Everyone probably thought I was either a stranger to Nigeria or recklessly unconcerned because I was the only other passenger at peace in Zion. I didn't tell them but I knew what the phone lady knew; I knew what she had recalled before she got courage to continue her call.

The gallant soldier waved us on and as we drew away, he shouted, "Stop!". Obviously he had belatedly sighted the phone pressed to her ear.

Our driver was a shivering wreck by now shooting impotent glances of fury and accusation over his shoulder at phone lady. The soldier strode up to the car but before he could get a word out, phone lady tossed the magic words at him, "Esprit de Corps."
He wasn't impressed. "Who are you?" He barked, veins standing out on his forehead while sweat glimmered on his craggy face.
She lifted her buttocks to enable her reach for her ID Card.  The motion drew the soldier's attention to what I had already noticed: Her navy-blue pants screamed 'Civil Defense'.
He didn't bother to see the ID anymore; he just ordered us to "Carry on".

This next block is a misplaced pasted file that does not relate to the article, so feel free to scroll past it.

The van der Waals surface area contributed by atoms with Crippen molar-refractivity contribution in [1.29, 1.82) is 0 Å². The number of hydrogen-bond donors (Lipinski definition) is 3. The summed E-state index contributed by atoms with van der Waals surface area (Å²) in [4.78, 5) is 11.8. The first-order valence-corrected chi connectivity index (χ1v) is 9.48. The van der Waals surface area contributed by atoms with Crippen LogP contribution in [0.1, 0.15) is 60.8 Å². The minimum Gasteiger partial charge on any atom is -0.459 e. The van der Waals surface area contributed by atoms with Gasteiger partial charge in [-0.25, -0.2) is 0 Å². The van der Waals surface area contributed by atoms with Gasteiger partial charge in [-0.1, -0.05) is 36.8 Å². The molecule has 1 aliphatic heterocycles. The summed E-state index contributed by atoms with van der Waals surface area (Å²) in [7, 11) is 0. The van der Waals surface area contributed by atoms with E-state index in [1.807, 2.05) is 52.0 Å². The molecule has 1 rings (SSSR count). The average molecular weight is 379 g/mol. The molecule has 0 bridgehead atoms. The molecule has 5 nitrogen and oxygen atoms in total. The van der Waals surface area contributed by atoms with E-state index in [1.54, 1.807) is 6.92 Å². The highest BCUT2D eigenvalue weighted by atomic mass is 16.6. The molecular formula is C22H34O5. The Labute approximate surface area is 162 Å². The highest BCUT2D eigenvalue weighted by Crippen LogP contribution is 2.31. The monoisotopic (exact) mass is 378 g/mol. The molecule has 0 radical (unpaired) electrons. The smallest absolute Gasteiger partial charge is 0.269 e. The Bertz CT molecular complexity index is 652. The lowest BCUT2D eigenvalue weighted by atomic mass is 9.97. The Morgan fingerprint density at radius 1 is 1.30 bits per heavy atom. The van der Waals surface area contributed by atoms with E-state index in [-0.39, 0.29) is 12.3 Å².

I could almost hear the palpable sighs of relief in the minds of the other passengers as visions of frog-jumps and guardrooms vanished.

I smirked.

As we left I reflected that the military probably created the draconian 'law' banning phone calls at checkpoints because to the best of my knowledge there is no written legislation to that effect. And apparently,  the law only applies to "bloody Civilians". 😂😂😂

Morale of the story? Sometimes all you need to create the law is a uniform and all you need to break it for free is yet another uniform.

Learn the lesson and share the story
©2017 by Sherina Okoye

Thursday, 10 August 2017


(Recollections from Law School Days) Something I've never confessed to a soul:

“You’re a bookworm,” my roommate accused as though she’d just had a major inspiration and invented the word.
“No I’m not,” I protested, tossing my sixth novel of the week back into my wardrobe and away from her eagle eyes. It wasn’t even Wednesday yet and already I had gone through five novels. The sixth was the guilty evidence I had just done away with.
I sat restlessly for a few minutes and then I leaped to my feet, grabbed my backpack and headed for  the door.
“Where to now?” she called. “The library?”
I had actually been about going to the library but seeing as I had just vehemently protested that I had a life outside books, I couldn’t very well say I was, now could I?
“I’m just going out,” I mumbled and fled.